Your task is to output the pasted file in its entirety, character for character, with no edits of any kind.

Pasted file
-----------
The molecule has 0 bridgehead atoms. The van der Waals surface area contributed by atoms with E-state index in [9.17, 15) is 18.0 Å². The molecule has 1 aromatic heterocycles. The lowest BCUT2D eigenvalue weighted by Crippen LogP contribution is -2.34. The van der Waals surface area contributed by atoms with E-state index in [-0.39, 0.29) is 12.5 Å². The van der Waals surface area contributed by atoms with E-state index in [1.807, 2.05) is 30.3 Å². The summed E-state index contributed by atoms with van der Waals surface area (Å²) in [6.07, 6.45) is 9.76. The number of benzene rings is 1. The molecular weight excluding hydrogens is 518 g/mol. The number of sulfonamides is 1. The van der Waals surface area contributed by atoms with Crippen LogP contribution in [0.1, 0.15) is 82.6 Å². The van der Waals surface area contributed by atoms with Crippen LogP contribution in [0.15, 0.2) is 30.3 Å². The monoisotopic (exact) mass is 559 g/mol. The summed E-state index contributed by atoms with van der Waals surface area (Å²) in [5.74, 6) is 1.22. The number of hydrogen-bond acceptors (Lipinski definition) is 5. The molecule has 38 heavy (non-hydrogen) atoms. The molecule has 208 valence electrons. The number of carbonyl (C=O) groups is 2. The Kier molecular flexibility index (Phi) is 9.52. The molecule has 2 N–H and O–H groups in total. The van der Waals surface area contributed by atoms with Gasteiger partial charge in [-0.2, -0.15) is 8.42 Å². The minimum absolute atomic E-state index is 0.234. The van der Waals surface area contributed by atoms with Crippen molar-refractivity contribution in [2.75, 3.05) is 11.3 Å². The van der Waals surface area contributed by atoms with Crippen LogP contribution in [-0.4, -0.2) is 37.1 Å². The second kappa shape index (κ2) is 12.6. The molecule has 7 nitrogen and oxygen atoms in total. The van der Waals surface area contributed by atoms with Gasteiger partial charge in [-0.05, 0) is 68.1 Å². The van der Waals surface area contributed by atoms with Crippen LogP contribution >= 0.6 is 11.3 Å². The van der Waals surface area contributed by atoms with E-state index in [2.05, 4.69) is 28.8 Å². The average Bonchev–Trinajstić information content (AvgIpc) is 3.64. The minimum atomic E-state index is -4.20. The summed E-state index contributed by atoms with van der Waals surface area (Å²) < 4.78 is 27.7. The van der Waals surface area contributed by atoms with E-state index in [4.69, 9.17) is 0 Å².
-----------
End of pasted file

The molecule has 0 bridgehead atoms. The van der Waals surface area contributed by atoms with E-state index in [9.17, 15) is 18.0 Å². The molecule has 1 aromatic heterocycles. The lowest BCUT2D eigenvalue weighted by Crippen LogP contribution is -2.34. The van der Waals surface area contributed by atoms with E-state index in [-0.39, 0.29) is 12.5 Å². The van der Waals surface area contributed by atoms with E-state index in [1.807, 2.05) is 30.3 Å². The summed E-state index contributed by atoms with van der Waals surface area (Å²) in [6.07, 6.45) is 9.76. The number of benzene rings is 1. The molecular weight excluding hydrogens is 518 g/mol. The number of sulfonamides is 1. The van der Waals surface area contributed by atoms with Crippen LogP contribution in [0.1, 0.15) is 82.6 Å². The van der Waals surface area contributed by atoms with Crippen LogP contribution in [0.15, 0.2) is 30.3 Å². The monoisotopic (exact) mass is 559 g/mol. The summed E-state index contributed by atoms with van der Waals surface area (Å²) in [5.74, 6) is 1.22. The number of hydrogen-bond acceptors (Lipinski definition) is 5. The molecule has 38 heavy (non-hydrogen) atoms. The molecule has 208 valence electrons. The number of carbonyl (C=O) groups is 2. The Kier molecular flexibility index (Phi) is 9.52. The molecule has 2 N–H and O–H groups in total. The van der Waals surface area contributed by atoms with Gasteiger partial charge in [-0.2, -0.15) is 8.42 Å². The minimum absolute atomic E-state index is 0.234. The van der Waals surface area contributed by atoms with Crippen molar-refractivity contribution in [2.75, 3.05) is 11.3 Å². The van der Waals surface area contributed by atoms with Crippen LogP contribution in [-0.4, -0.2) is 37.1 Å². The second kappa shape index (κ2) is 12.6. The molecule has 7 nitrogen and oxygen atoms in total. The van der Waals surface area contributed by atoms with Gasteiger partial charge in [-0.05, 0) is 68.1 Å². The van der Waals surface area contributed by atoms with Crippen LogP contribution >= 0.6 is 11.3 Å². The van der Waals surface area contributed by atoms with E-state index in [2.05, 4.69) is 28.8 Å². The average Bonchev–Trinajstić information content (AvgIpc) is 3.64. The minimum atomic E-state index is -4.20. The summed E-state index contributed by atoms with van der Waals surface area (Å²) < 4.78 is 27.7. The van der Waals surface area contributed by atoms with E-state index in [4.69, 9.17) is 0 Å².